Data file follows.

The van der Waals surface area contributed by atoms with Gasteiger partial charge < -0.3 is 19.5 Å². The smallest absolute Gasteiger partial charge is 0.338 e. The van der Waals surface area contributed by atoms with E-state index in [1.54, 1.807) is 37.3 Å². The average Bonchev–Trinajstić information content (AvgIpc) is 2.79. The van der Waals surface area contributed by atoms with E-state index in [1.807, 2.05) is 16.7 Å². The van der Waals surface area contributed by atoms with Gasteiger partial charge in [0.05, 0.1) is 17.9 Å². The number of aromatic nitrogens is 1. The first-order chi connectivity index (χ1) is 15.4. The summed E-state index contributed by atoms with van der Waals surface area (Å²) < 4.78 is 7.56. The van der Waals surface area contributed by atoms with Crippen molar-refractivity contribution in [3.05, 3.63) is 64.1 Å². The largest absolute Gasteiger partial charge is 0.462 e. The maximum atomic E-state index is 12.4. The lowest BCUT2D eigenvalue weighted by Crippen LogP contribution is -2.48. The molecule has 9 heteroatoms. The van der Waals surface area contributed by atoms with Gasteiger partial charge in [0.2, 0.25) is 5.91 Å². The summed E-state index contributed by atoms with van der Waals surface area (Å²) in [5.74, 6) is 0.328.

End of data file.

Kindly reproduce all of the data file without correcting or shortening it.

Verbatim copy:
The van der Waals surface area contributed by atoms with Gasteiger partial charge < -0.3 is 19.5 Å². The smallest absolute Gasteiger partial charge is 0.338 e. The van der Waals surface area contributed by atoms with E-state index in [1.54, 1.807) is 37.3 Å². The average Bonchev–Trinajstić information content (AvgIpc) is 2.79. The van der Waals surface area contributed by atoms with E-state index in [1.807, 2.05) is 16.7 Å². The van der Waals surface area contributed by atoms with Gasteiger partial charge in [0.05, 0.1) is 17.9 Å². The number of aromatic nitrogens is 1. The first-order chi connectivity index (χ1) is 15.4. The summed E-state index contributed by atoms with van der Waals surface area (Å²) < 4.78 is 7.56. The van der Waals surface area contributed by atoms with Crippen molar-refractivity contribution in [3.05, 3.63) is 64.1 Å². The largest absolute Gasteiger partial charge is 0.462 e. The maximum atomic E-state index is 12.4. The lowest BCUT2D eigenvalue weighted by Crippen LogP contribution is -2.48. The molecule has 9 heteroatoms. The van der Waals surface area contributed by atoms with Gasteiger partial charge in [0.2, 0.25) is 5.91 Å². The summed E-state index contributed by atoms with van der Waals surface area (Å²) in [5.74, 6) is 0.328.